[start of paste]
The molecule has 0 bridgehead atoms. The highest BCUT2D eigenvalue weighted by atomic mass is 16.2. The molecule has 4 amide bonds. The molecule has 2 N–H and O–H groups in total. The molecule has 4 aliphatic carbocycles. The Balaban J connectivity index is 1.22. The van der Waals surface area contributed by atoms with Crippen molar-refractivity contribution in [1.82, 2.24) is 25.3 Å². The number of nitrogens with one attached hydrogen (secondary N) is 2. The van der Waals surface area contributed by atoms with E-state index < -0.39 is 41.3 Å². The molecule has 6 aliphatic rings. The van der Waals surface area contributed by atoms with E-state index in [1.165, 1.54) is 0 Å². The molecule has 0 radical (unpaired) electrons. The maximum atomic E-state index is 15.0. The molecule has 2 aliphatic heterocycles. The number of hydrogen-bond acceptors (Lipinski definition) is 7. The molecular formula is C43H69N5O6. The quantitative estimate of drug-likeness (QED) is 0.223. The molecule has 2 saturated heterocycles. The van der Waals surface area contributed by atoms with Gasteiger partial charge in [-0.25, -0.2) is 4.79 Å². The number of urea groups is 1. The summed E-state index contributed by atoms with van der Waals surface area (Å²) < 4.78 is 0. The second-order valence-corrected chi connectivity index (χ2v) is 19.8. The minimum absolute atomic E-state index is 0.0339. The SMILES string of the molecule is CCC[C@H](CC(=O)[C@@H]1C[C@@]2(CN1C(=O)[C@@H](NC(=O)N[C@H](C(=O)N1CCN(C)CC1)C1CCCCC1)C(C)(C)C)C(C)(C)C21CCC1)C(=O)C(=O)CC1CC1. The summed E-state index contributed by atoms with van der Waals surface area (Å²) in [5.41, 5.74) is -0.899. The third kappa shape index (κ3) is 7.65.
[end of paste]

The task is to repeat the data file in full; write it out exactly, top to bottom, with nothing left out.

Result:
The molecule has 0 bridgehead atoms. The highest BCUT2D eigenvalue weighted by atomic mass is 16.2. The molecule has 4 amide bonds. The molecule has 2 N–H and O–H groups in total. The molecule has 4 aliphatic carbocycles. The Balaban J connectivity index is 1.22. The van der Waals surface area contributed by atoms with Crippen molar-refractivity contribution in [1.82, 2.24) is 25.3 Å². The number of nitrogens with one attached hydrogen (secondary N) is 2. The van der Waals surface area contributed by atoms with E-state index < -0.39 is 41.3 Å². The molecule has 6 aliphatic rings. The van der Waals surface area contributed by atoms with E-state index in [1.165, 1.54) is 0 Å². The molecule has 0 radical (unpaired) electrons. The maximum atomic E-state index is 15.0. The molecule has 2 aliphatic heterocycles. The number of hydrogen-bond acceptors (Lipinski definition) is 7. The molecular formula is C43H69N5O6. The quantitative estimate of drug-likeness (QED) is 0.223. The molecule has 2 saturated heterocycles. The van der Waals surface area contributed by atoms with Gasteiger partial charge in [-0.25, -0.2) is 4.79 Å². The number of urea groups is 1. The summed E-state index contributed by atoms with van der Waals surface area (Å²) < 4.78 is 0. The second-order valence-corrected chi connectivity index (χ2v) is 19.8. The minimum absolute atomic E-state index is 0.0339. The SMILES string of the molecule is CCC[C@H](CC(=O)[C@@H]1C[C@@]2(CN1C(=O)[C@@H](NC(=O)N[C@H](C(=O)N1CCN(C)CC1)C1CCCCC1)C(C)(C)C)C(C)(C)C21CCC1)C(=O)C(=O)CC1CC1. The summed E-state index contributed by atoms with van der Waals surface area (Å²) in [5.41, 5.74) is -0.899. The third kappa shape index (κ3) is 7.65.